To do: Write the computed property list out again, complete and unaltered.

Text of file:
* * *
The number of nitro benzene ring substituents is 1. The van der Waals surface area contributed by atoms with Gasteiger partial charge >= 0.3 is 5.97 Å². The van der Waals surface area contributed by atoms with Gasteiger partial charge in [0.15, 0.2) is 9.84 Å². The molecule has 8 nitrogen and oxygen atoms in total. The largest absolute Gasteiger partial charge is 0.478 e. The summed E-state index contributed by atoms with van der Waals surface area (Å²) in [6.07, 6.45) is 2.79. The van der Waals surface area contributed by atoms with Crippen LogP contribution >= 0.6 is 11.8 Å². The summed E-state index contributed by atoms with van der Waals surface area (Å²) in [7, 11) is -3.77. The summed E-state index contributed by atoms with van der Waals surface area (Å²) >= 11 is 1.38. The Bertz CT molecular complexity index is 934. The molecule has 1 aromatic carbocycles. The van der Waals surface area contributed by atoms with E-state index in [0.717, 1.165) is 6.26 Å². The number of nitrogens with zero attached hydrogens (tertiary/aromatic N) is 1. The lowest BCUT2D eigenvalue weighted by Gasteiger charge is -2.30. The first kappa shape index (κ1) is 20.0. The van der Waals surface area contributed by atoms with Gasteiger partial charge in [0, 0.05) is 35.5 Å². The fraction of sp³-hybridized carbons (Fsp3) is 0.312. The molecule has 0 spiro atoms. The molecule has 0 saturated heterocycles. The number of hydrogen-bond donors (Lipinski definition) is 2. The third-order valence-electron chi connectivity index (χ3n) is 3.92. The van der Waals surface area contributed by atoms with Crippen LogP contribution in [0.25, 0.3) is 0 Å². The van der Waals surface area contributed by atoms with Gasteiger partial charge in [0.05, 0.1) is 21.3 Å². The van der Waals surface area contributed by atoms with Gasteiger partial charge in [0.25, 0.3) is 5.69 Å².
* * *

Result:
The number of nitro benzene ring substituents is 1. The van der Waals surface area contributed by atoms with Gasteiger partial charge >= 0.3 is 5.97 Å². The van der Waals surface area contributed by atoms with Gasteiger partial charge in [0.15, 0.2) is 9.84 Å². The molecule has 8 nitrogen and oxygen atoms in total. The largest absolute Gasteiger partial charge is 0.478 e. The summed E-state index contributed by atoms with van der Waals surface area (Å²) in [6.07, 6.45) is 2.79. The van der Waals surface area contributed by atoms with Crippen LogP contribution >= 0.6 is 11.8 Å². The summed E-state index contributed by atoms with van der Waals surface area (Å²) in [7, 11) is -3.77. The summed E-state index contributed by atoms with van der Waals surface area (Å²) >= 11 is 1.38. The Bertz CT molecular complexity index is 934. The molecule has 1 aromatic carbocycles. The van der Waals surface area contributed by atoms with E-state index in [0.717, 1.165) is 6.26 Å². The number of nitrogens with zero attached hydrogens (tertiary/aromatic N) is 1. The lowest BCUT2D eigenvalue weighted by Gasteiger charge is -2.30. The first kappa shape index (κ1) is 20.0. The van der Waals surface area contributed by atoms with Gasteiger partial charge in [0, 0.05) is 35.5 Å². The fraction of sp³-hybridized carbons (Fsp3) is 0.312. The molecule has 0 spiro atoms. The molecule has 0 saturated heterocycles. The number of hydrogen-bond donors (Lipinski definition) is 2. The third-order valence-electron chi connectivity index (χ3n) is 3.92. The van der Waals surface area contributed by atoms with Crippen LogP contribution in [0.25, 0.3) is 0 Å². The van der Waals surface area contributed by atoms with Gasteiger partial charge in [0.05, 0.1) is 21.3 Å². The van der Waals surface area contributed by atoms with Gasteiger partial charge in [0.25, 0.3) is 5.69 Å².